Men like Franklin and Jefferson were not just politicians and statesmen, but also learned naturalists, scientists, innovators and inventors. They were at the vanguard of the technology of the day, and of pushing it to see what else could be discovered and achieved. They knew that times were changing, as theirs were the revolutionary, educated minds bringing it about.

If anyone tells you the Founders never envisioned major advances in firearms technology, chew their head off for being ignorant slow students not qualified to learn yet presuming to teach—or else intentional liars. There's no other conclusion to be drawn.

When a professional gungrabber says it, guess which category he falls into?



UPDATE:
Reader Scott Whitmire in comments, below, writes "Don't forget the Puckle gun-a crank operated revolving piece with interchangeable, 11 round cylinders. Patented about 80 years before ratification of the constitution, it's almost certain the founders knew of it."

Indeed. And I did forget. Thanks for the reminder.

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Gunwalker hearings today

From the House Committee on Oversight and Government Reform:

The Full Committee hearing entitled, "Obstruction of Justice: Does the Justice Department Have to Respond to a Lawfully Issued and Valid Congressional Subpoena?" will take place at 1:00pm on Monday, June 13th in room 2154 of Rayburn House Office Building.

The hearing will be streamed live at http://oversight.house.gov.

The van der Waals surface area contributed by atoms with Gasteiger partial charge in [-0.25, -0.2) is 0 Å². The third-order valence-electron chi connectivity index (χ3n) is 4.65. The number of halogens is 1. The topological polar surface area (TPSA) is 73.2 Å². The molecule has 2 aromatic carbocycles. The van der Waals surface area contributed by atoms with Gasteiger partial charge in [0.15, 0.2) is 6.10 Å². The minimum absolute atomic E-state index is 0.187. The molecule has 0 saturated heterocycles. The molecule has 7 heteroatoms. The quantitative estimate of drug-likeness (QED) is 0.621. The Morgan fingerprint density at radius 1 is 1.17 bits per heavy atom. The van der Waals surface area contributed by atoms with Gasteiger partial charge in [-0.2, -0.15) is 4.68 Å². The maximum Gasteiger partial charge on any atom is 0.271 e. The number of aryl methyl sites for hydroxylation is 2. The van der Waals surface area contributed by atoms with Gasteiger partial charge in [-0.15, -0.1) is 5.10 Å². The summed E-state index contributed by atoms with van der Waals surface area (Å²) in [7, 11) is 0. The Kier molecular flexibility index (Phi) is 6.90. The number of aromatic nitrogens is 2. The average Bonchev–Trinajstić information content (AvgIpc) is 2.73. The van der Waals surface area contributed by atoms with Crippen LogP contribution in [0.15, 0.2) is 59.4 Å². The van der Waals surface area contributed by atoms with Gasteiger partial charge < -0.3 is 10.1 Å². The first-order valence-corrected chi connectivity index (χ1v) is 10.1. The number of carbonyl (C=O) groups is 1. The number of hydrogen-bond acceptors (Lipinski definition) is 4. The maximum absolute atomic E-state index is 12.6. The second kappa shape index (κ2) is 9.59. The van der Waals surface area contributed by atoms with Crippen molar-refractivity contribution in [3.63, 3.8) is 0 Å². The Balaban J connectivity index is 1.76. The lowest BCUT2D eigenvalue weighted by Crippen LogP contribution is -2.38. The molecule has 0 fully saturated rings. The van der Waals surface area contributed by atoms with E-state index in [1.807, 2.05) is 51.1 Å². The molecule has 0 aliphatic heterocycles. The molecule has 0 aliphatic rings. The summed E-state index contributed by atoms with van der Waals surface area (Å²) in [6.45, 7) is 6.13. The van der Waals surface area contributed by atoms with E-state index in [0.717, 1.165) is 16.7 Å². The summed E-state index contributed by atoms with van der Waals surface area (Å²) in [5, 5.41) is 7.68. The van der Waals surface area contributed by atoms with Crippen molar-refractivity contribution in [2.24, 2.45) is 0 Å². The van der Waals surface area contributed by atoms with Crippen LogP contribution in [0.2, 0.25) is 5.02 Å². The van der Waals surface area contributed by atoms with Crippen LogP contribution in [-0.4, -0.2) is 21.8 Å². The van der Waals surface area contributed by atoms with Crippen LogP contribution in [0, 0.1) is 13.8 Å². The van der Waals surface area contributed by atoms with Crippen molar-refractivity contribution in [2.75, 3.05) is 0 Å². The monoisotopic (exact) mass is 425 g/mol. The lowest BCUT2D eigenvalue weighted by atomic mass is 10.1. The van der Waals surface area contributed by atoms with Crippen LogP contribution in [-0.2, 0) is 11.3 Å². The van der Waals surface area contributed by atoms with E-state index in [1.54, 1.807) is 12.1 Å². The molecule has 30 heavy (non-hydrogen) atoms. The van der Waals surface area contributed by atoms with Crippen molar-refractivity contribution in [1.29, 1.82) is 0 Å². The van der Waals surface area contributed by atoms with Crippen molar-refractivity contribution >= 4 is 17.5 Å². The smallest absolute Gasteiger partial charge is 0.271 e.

Read more here.

It will be an interesting day.

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WarOnGunsRadio debuts today

It's going to get even more interesting, for me at least, and hopefully for you. My daily drive-time radio gig on NBC 1260 in the Scottsdale AZ market launches this morning. We’ll be discussing today’s Gun Rights Examiner column, go on “Weiner Watch” (not literally), ask if the “Only Ones” really should be and more. Then I’ll be joined in the second half by Mike Vanderboegh of Sipsey Street Irregulars to do a sort of “pre-game show” for today’s Gunwalker hearings.

If you’re not in the broadcast range, the station website has a “Listen Live” link in their menu. I know there is a plan to provide an archive, but will have to get back to you on that when I know the particulars.

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Help wanted--inquire within

Regular readers: If you agree that mainstream press coverage of the gun rights issue demands a counter-balance, please help me spread the word by sharing Gun Rights Examiner links with your friends via emails, and in online discussion boards, blogs, social media sites, etc. Then get more commentary at The War on Guns: Notes from the Resistance.

, Gun Rights Examiner

David Codrea is a long-time gun rights advocate who defiantly challenges the folly of citizen disarmament. He is a field editor for GUNS Magazine, and a blogger at The War on Guns: Notes from the Resistance. Email him at dcodreaAThotmailDOTcom.